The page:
Without a strong individual mandate, adverse selection will raise costs for those enrolling in exchange plans. Today, individual health insurance is either not available or not affordable to those who need it the most. In each of the health care reform bills, health insurers would be required to offer guaranteed-issue coverage with no preexisting condition exclusions, eliminating discrimination against individuals with prior or existing health risks. For this new guaranteed-issue insurance to be affordable, insurers must be able to spread risk across a diverse population, including the young and healthy. By requiring all Americans to purchase health insurance, a robust individual mandate will guarantee that this risk spreading occurs. If the penalty for ignoring the individual mandate is too weak, individuals who have limited health risks may still choose to go without insurance. This raises the cost of insurance for those who do buy insurance, because the overall risk pool is more costly. In the SFC bill, only 23 million individuals are expected to enroll in the exchanges, compared to the House Tri-Committee bill, where 30 million individuals are expected to enroll in the exchanges, according to CBO.
In addition to stabilizing the insurance premiums in the individual market, a robust individual mandate that significantly reduces the number of uninsured Americans will also reduce the cost shifting of uncompensated-care costs to employer-provided insurance.
Under the current system, the cost of health care for employers offering good health coverage to their employees is higher than it should be. One of the reasons for this is the cost of uncompensated care. A recent CBO report put the cost of uncompensated care at 5% of hospital costs and 1% of physician costs.vii We believe it is reasonably conservative to assume that the additional cost incurred by private plans to offset provider costs for uncompensated care is about 2% to 3% of an employer’s health care costs. Based on the current data, economists do not agree, with some projecting higher ranges and some projecting lower ranges.viii
Ultimately, a weak requirement for individuals to purchase coverage could result in less savings from reductions in the costs of uncompensated care, as well as higher premiums and higher federal subsidies in the health insurance exchanges as the younger and healthier individuals choose to decline coverage.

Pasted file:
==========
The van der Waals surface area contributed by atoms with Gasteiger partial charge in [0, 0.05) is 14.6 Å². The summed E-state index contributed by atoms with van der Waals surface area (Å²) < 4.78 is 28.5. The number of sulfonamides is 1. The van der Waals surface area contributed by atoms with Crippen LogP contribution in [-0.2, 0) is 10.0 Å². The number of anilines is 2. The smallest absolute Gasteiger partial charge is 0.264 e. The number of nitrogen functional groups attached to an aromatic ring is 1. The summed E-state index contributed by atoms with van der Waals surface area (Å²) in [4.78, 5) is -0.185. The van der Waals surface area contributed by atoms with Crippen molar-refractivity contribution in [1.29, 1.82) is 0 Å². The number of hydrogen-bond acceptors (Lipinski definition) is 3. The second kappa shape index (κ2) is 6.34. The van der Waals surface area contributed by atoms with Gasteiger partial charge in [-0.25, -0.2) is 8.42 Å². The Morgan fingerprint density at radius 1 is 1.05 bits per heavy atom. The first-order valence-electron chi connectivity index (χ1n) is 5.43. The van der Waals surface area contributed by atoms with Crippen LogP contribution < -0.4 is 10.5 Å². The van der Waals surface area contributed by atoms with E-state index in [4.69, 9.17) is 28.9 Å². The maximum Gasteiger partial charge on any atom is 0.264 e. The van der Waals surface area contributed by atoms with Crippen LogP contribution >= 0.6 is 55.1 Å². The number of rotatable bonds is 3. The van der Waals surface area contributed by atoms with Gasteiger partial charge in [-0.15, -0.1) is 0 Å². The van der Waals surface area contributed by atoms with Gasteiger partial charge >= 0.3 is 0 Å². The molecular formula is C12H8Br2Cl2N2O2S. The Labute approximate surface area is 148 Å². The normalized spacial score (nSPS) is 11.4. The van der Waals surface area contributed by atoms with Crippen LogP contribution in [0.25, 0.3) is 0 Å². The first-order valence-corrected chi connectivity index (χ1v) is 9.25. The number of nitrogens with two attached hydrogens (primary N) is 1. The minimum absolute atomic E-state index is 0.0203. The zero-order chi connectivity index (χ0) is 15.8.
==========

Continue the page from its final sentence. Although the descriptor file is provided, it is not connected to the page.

There is an active debate about how much individual insurance costs will increase without a strong individual mandate, and we will not attempt to quantify this amount with any degree of certainty. We are confident, however, that insurance costs will rise without a plan that spreads risk across the pool. Every attempt should be made to encourage even the healthiest individuals to purchase coverage. This will minimize cost shifting from uncompensated care to employer-based coverage and result in more affordable coverage for everyone.
Revenue raisers such as the high-cost tax may make health insurance costs worse for affected plans and employees. The most important controllable factors affecting an employer’s health plan costs are the amount that employees contribute toward the cost of the plan, the plan design itself (e.g., coinsurance, copays, and deductibles), geographic location, and the health status of the covered population. The proposed tax on high-cost plans does not take into account that some health plans may exceed the cap because of factors like the age, health status, and geography of their workforce, rather than an overly generous plan design. Employer plans with participants in these situations could see their health-related costs increase as the costs of the high-cost tax are paid by the health plan, passed directly to employers, and then passed on to health plan participants.
There is little doubt that the tax paid by the health plan will be passed to the employer in full. In fully insured plans, one need only look at state premium tax assessments as evidence that insurers include taxes in their expense formulae. In self-insured plans, third-party administrators do not collect enough in administrative fees to offset any portion of tax payments, and the taxes paid would undoubtedly be assessed directly to the plan sponsor. If the employer pays the tax, it would be at the expense of wage growth or normal increases in employer subsidies for health care. If the employer assessed the employee participating in the plan, it would translate into a direct reduction in take-home pay, further restraining economic growth.